How to Become a Professional Sketch Artist in 5 Steps

Explore the the career requirements for a professional sketch artist. Learn about the educational requirements, salary, and potential job growth to determine if this is the right career for you. Schools offering Art degrees can also be found in these popular choices.

What Is a Professional Sketch Artist?

Professional sketch artists use their artistic talent to create a two-dimensional visual representation of a person, place or object. They often work in law enforcement and their illustrations may be used to identify suspects who perpetrated a crime. They may also work independently and create sketches of individuals who have hired them. As of 2014, half of all craft and fine artists, which includes sketch artists, were self-employed.

Education Required High school diploma; vocational training is common
Key Skills Ability to draw accurately from memory and different perspectives; interpersonal skills; creativity; and physical dexterity
Certification Certification is optional
Job Growth (2014-2024) 3% (for all fine artists, including painters, sculptors and illustrators)*
Average Salary (2015) $54,170 (for all fine artists, including painters, sculptors and illustrators)*

Source: *U.S. Bureau of Labor Statistics

What Is Sketch Art?

Sketch art, or sketching, is the practice of drawing realistic depictions of people, according to observations or descriptions. Your sketches are generally used by law enforcement agencies and news organizations to portray people of interest. Sketching uses different perspective and shading skills to create a reliable, two-dimensional representation of the subject.

Step 1: Research Sketch Artist Opportunities and Training

As a professional sketch artist, your skills may be used to identify suspects of crimes or to illustrate court room proceedings. For criminal suspect sketches, you'll work without the benefit of a live subject, and you may also interview crime victims or witnesses for descriptions. In a courtroom atmosphere, you'll get to see your subject but will often only get a quick glimpse and have to work accurately from memory. Although postsecondary schooling isn't required, you can take drawing courses to master your skills through a vocational school or training program.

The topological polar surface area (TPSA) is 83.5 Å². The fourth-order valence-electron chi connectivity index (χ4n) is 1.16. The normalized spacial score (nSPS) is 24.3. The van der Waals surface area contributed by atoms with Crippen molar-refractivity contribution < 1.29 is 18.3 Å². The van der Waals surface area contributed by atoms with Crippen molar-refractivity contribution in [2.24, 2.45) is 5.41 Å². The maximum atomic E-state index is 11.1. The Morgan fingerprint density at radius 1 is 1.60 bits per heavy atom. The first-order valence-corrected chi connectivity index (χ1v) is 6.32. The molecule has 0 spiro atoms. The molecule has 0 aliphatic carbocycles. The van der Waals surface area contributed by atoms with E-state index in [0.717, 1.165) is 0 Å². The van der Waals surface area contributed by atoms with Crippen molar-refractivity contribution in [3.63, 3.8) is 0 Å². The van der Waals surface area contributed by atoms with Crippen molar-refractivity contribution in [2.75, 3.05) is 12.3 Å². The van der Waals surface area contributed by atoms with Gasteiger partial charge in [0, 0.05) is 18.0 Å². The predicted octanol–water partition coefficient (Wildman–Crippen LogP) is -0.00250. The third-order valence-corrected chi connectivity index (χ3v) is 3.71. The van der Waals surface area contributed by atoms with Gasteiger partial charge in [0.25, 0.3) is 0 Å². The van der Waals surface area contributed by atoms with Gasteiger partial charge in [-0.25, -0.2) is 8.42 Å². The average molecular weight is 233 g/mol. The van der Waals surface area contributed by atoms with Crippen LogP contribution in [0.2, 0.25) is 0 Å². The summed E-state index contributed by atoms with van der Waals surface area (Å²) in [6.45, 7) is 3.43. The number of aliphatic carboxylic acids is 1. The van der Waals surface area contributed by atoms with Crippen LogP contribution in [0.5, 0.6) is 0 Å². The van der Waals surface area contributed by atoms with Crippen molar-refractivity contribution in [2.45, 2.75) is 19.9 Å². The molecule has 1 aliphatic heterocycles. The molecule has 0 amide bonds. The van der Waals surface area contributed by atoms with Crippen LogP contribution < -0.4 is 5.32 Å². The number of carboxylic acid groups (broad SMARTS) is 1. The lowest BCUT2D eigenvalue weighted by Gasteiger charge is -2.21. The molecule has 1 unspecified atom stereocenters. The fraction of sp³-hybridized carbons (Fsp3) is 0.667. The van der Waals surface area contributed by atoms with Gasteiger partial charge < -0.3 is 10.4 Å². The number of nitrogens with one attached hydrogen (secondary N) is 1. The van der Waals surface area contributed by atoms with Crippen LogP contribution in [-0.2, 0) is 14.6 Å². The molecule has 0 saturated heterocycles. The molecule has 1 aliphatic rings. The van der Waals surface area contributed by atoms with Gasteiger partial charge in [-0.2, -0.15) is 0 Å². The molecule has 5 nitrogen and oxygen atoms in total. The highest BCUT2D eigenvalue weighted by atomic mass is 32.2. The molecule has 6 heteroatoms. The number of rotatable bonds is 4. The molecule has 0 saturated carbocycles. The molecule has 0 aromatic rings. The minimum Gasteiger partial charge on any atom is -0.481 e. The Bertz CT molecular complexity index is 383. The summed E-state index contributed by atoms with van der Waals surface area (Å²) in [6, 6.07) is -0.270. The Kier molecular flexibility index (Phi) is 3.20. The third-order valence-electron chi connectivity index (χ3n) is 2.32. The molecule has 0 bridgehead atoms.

Step 2: Take College-level Courses

You don't have to follow a fixed education path to become a sketch artist, but it's important to find strong art programs where you can take composite drawing classes to develop your skills. You may also pursue a degree, such as a Bachelor of Fine Arts, that focuses on life drawing and other art-related topics. Taking communication or psychology classes may also help you with your potential interviewing responsibilities as a sketch artist. Completing college coursework can also help you develop a professional portfolio that provides proof of your consistency and skill as a sketch artist.

Step 3: Find Sketching Workshops

By attending sketching workshops, you can further develop a strong portfolio to help with future freelance opportunities. Workshops that follow standards set by the International Association for Identification (IAI) address the skills and knowledge that can help with your success as a sketch artist. These workshops are typically taught by experienced sketch artists. Your study topics may include facial anatomy, drawing speed and accuracy, interviewing techniques, memory processes, shading styles, courtroom behavior and facial reconstruction.

Step 4: Find a Job

The U.S. Bureau of Labor Statistics (BLS) reported in 2014 that job opportunities for fine artists, including sketch artists, would grow by 3% between then and 2024, with keen competition for employment opportunities. Persistent networking may pay off on your part, so you can contact all law enforcement agencies and news agencies when looking for work. Full-time positions are rare, and many of these organizations have freelance artist lists that they select from as needs arise, so putting your name out there on a regular basis can improve your job prospects. As of May 2015, the average salary of fine artists, including painters, sculptors, and illustrators, was $54,170.

Step 5: Earn Certification

Earning forensic art certification may improve your chances of consistent employment. The IAI breaks certification as a sketch artist into three separate fields: composite imaging, facial reconstruction and age enhancement. At least 1-2 years of work experience is necessary, along with 80-120 hours of training accredited by the IAI before applying for certification. Once you've applied for certification, you must submit previous work in a portfolio, at least two recommendation letters and pass a written and practical exam (www.theiai.org).

What Are Some Related Alternative Careers?

Painters may create two-dimensional visual representations of people, places or things using paint. Painters may hold a bachelor's degree, though the fundamental requirement for the career is exemplary artistic skill. Multimedia artists also use their artistic and computer skills to create images that can be used for films, commercials or video games. Most of these professionals hold a bachelor's degree. Photographers are also artists who use photographic equipment to create two-dimensional images of people, places or things. Not all photographers complete college training, though it's often a good way to enhance one's photographic skills.

To continue researching, browse degree options below for course curriculum, prerequisites and financial aid information. Or, learn more about the subject by reading the related articles below:

  • 1. Degree Options:
The schools in the listing below are not free and may include sponsored content but are popular choices among our users. Tuition and costs will vary across programs and locations. Be sure to always request tuition information before starting a program.

Popular Schools